Peering into the High Stratosphere

Aura looks at the stratosphere in new ways, too. Where ozone in the upper atmospheric layer is vital to life on Earth, ozone in the lower atmosphere can be hazardous to the health of humans, plants and animals. Commercial airplanes fly just below the stratosphere. Among other attributes, the stratosphere contains a protective layer of ozone that protects us from harmful solar radiation. Aura’s MLS instrument (Microwave Limb Sounder) has just started collecting daily data about the physical and chemical processes that influence the health of the protective ozone by measuring other chemicals in the atmosphere that affect ozone chemistry worldwide. MLS data provide the most complete chemical measurements available to understand the ozone layer and its predicted recovery. This instrument also measures the upper tropospheric water vapor abundance, a key component in the radiation budget. Water vapor is a key climate change and determining how much energy the Earth absorbs or reflects from the sun.

Ozone: The "Hole" Story

The ozone hole is really a region of atmosphere where ozone levels have been dramatically depleted by destructive interactions with other chemicals. This depleted zone forms each spring in the Southern Hemisphere, centered roughly over the south pole. The British Antarctic Survey discovered it in 1985, and since then it has become a major area of atmospheric research. Subsequent missions established that the ozone hole was caused by the introduction of human produced chlorofluorocarbons emitted into the atmosphere. The first measurements that established cause of the Antarctic ozone hole was from an instrumented NASA airplane. The size of the ozone hole grew steadily in the 1990s. NASA satellites monitor the growth size and evolution of the ozone hole. NASA’s UARS satellite further developed the chemistry.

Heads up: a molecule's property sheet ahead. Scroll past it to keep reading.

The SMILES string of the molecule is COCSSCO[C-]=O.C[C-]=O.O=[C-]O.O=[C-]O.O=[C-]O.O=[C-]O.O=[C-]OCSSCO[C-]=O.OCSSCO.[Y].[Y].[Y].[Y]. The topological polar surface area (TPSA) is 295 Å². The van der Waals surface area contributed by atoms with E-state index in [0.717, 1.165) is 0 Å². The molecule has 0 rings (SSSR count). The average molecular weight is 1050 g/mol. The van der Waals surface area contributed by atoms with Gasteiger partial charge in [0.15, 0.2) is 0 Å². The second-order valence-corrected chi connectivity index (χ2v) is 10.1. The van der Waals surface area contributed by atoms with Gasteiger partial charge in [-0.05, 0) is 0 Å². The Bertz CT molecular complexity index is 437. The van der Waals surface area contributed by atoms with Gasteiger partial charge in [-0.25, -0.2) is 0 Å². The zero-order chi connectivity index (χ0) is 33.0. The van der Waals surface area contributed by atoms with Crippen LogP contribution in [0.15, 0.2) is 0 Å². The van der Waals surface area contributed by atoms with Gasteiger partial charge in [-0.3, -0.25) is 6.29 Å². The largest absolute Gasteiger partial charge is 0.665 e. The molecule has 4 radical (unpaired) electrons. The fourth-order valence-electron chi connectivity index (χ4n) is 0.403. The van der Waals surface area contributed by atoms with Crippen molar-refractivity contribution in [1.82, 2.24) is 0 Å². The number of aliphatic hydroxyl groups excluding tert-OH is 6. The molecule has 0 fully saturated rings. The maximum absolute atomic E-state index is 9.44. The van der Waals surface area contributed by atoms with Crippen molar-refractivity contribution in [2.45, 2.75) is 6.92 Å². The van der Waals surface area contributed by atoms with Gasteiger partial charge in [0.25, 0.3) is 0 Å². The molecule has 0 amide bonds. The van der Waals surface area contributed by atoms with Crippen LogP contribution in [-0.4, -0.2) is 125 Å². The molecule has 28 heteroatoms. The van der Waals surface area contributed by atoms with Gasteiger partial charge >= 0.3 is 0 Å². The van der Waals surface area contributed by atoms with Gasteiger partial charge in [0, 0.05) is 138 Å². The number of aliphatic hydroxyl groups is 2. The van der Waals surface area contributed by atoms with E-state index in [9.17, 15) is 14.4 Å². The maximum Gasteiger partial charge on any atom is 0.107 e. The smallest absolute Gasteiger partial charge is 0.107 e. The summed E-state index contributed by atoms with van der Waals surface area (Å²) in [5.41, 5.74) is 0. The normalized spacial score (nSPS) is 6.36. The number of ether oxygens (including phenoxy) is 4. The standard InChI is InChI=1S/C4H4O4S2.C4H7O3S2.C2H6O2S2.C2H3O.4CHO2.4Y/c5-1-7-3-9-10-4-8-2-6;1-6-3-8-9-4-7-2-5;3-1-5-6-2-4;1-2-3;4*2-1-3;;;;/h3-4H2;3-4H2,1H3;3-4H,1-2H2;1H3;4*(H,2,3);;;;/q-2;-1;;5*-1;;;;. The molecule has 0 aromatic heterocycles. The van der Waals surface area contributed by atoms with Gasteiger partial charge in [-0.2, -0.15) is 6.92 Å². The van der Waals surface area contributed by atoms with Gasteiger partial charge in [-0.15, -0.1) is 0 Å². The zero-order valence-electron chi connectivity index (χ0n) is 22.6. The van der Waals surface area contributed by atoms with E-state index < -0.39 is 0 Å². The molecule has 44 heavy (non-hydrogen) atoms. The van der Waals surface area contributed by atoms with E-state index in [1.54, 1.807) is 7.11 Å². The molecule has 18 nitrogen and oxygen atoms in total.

Recent initiatives by governments around the world have curtailed the production of additional chlorofluorocarbons. But damaging chemicals still persist in the upper atmosphere, and scientists expect the "hole" to persist for at least forty years Aura’s instrument called OMI (Ozone Monitoring Instrument) makes global measurements of stratospheric ozone with four times better spatial resolution than its predecessor, NASA’s EP-TOMS (Earth Probe Total Ozone Mapping Spectrometer). The TOMS series flew on seven different satellites over the last 25 years. OMI continues the TOMS legacy. But it also extends the NASA’s reach. OMI is a sensitive instrument capable of detecting a host of chemicals, other trace gases, such as nitrogen dioxide and chlorine monoxide, that impact air quality. Like TOMS, OMI will allow experts to derive the total amount of ultraviolet radiation reaching the Earth’s surface, enabling the National Weather Service to forecast high ultraviolet index days for public health.

Eyes up

Launched on a Delta II 7920 rocket on July 15, 2004 from Vandenberg Air Force Base, California, Aura is the third and final major Earth Observing System (EOS) satellite. Aura’s view of the atmosphere and its chemistry will complement the global data already being collected by NASA’s two other Earth Observing System satellites called Terra and Aqua. Collectively, these satellites allow scientists to study how land, water, and the atmosphere work together as a system. Aura takes the space agency’s atmospheric research capabilities to a new level of expertise. The ability of its various instruments to discern subtle quantitative and qualitative distinctions in chemical interactions will help experts not only understand how the atmosphere works, but also provide information to policy makers for sound decisions about the future of our world.

Lynn Chandler | EurekAlert!
Further information:
http://www.nasa.gov/vision/earth/lookingatearth/aura_first.html